In Grady’s first specific comments on the cause of the flood, Haupert told The Atlanta Journal-Constitution in an interview Monday morning that the 24-inch solid steel pipe did not rust through. Instead, it ruptured where the pipe has an expansion joint that is contained and sealed by a sort of cuff. The pipe has a number of such points, allowing moments of high water pressure a bit of leeway to expand without bursting the pipe. Somehow, one of those cuffs separated from the pipe.
Haupert said he arrived at the hospital quickly after the first reports of a leak that Saturday. “Within the 30 minutes of me getting here, those floors, it looked like it was raining through the ceiling,” Haupert said. “There was at least an inch or so of water on the floors and water coming down through the ceiling.”
He said by the time he arrived all patients in the affected areas had been evacuated.
The resulting jolt jarred the entire pipe down the line. Haupert said the rest of the pipe has since been secured, but out of a sense of caution Grady will replace the entire pipe.
A forensic engineering firm is investigating why the cuff dislodged. Haupert said he believes Grady could not have prevented it. The facility followed its protocol of inspecting the pipe twice a year, he said.
The damage affected about 220 Grady bed spaces.
While Grady guts its 4th, 5th and 6th floors, Emory Healthcare has agreed to make space for 30 inpatients at its Hillandale hospital in Lithonia. Starting Monday, Emory Decatur Hospital, formerly DeKalb Medical Center, will take some patients for newborn deliveries that would have gone to Grady. Between that help and moving patients around within Grady, Grady expects to lose only 60 bed spaces during the work.
“As a leader within our community, Emory Healthcare is happy to support Grady Health System in providing essential health care services during recovery efforts,” Emory said in a statement. “Emory Healthcare views our assistance in this situation as vital to our mission of serving the metro Atlanta community in this time of need.”
Grady will pay Emory per diem for the bed space at Hillandale, and Grady’s own doctors will follow the patients there, continuing to treat them as Grady patients.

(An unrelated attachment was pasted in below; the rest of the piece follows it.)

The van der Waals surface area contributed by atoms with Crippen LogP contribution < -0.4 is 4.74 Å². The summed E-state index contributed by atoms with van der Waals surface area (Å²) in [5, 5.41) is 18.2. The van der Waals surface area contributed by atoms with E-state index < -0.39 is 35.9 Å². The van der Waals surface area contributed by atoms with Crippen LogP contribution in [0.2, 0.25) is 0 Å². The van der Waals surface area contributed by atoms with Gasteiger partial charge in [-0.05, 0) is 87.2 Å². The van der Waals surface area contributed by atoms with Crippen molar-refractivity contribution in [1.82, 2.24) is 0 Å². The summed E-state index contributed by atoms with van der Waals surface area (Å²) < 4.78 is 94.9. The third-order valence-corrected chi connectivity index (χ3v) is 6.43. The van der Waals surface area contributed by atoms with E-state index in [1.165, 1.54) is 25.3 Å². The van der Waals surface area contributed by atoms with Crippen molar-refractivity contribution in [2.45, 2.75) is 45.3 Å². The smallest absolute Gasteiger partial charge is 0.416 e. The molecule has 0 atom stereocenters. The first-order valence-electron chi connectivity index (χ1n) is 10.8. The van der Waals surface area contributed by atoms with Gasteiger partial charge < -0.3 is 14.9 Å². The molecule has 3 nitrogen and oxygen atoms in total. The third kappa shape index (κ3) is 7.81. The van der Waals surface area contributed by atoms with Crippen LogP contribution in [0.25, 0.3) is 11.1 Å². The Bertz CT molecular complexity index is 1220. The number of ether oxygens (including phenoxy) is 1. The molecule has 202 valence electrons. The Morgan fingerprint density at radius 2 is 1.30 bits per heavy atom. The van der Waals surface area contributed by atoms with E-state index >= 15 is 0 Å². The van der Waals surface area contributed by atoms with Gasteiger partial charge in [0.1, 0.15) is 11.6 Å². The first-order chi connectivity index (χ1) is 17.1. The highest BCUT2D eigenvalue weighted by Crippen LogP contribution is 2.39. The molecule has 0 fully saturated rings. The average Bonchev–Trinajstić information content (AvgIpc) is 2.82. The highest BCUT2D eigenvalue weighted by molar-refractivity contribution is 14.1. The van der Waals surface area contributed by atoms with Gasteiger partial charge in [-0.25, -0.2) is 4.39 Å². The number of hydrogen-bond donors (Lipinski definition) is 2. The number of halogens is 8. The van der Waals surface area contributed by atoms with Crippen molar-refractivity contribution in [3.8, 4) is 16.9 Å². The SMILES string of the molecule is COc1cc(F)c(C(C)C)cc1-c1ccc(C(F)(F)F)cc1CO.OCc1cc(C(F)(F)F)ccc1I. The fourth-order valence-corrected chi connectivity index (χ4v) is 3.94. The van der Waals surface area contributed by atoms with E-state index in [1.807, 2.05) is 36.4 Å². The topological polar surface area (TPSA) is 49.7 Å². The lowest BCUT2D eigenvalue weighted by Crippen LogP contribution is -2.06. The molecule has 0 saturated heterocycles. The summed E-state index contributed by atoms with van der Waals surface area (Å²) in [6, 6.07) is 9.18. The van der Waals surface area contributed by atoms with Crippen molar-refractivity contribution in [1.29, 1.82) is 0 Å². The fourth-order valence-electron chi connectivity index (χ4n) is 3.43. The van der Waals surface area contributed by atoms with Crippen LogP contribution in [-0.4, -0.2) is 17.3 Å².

While Grady will gut three floors, selective renovation will also be done on the hospital’s first three floors and basement. Part of the third floor with nuclear medicine and imaging will have to be gutted.
A selective renovation for all the floors would have taken longer because the workers would have had to go piece by piece figuring out what to leave and what to replace. Then that would have put those areas out of business longer, knocking out patient revenue for extra time. So the total gut ends up being less expensive.
A complex job
Grady did not release cost estimates, saying it was still too early.
The average cost of new hospital construction is about $400 per square foot, according to the American Society for Healthcare Engineering. That’s more than double the average for regular office buildings.
Doing hospital construction while a facility continues to operate is complex. Firms involved in the work must know the specialized technical requirements of hospital structures. In addition, the demolition and building activity requires its own level of protections from dirt and germs, as well as coordination with health work going on around the clock.
Haupert said the details of the insurance payment had not yet been worked out, but the hospital had a $100,000 deductible. It has a $1 billion coverage limit per incident, and none of the loss is expected to approach that. He said the expenses should pose no risk to the hospital’s other initiatives, such as an advanced surgical center the hospital is building across the street. Grady has raised more than $150 million for that effort.
Grady’s funding sources include patient care revenue, tax allocations from DeKalb and Fulton counties, and community donations.
Haupert said he wasn’t shocked to learn the scope of work to be done.
“Day by day as you’re recovering from this you’re evaluating how much water penetration there is, how much moisture is in the walls, how deep it’s gone into the building,” he said. “Of course, the No. 1 thing in a health care system or hospital is, is there damage that could potentially create mold; and if there is, it has to be remediated. Because mold and hospitals don’t go together.”
As the region’s most important safety-net and Level 1 trauma center deals with a catastrophic flood from Dec. 7, metro Atlanta has shifted its resources to cope.
Ambulances: At first Grady Memorial Hospital stopped taking all ambulance traffic to its emergency room, but then it started taking the more severe and disruptive cases: trauma, stroke, heart emergency, burn, and behavioral health patients. Grady is now taking other patients as well, but it will divert those to other hospitals when it gets too full. It brought in a mobile ER for extra space.
Dispatch: Grady is now operating a regional ambulance routing center within I-285 to filter those cases. Ambulances are no longer routed to hospitals solely based on county lines.
Beds: The flooding affected 220 of Grady's 700 beds. Grady will now essentially rent bed space from Emory Healthcare's Hillandale hospital in Lithonia for 30 patients. Emory is also taking some obstetrics patients. Grady will move other beds within the hospital, and overall, Grady hopes to lose just 60 bed spaces over the course of the construction.
Source: Grady Health System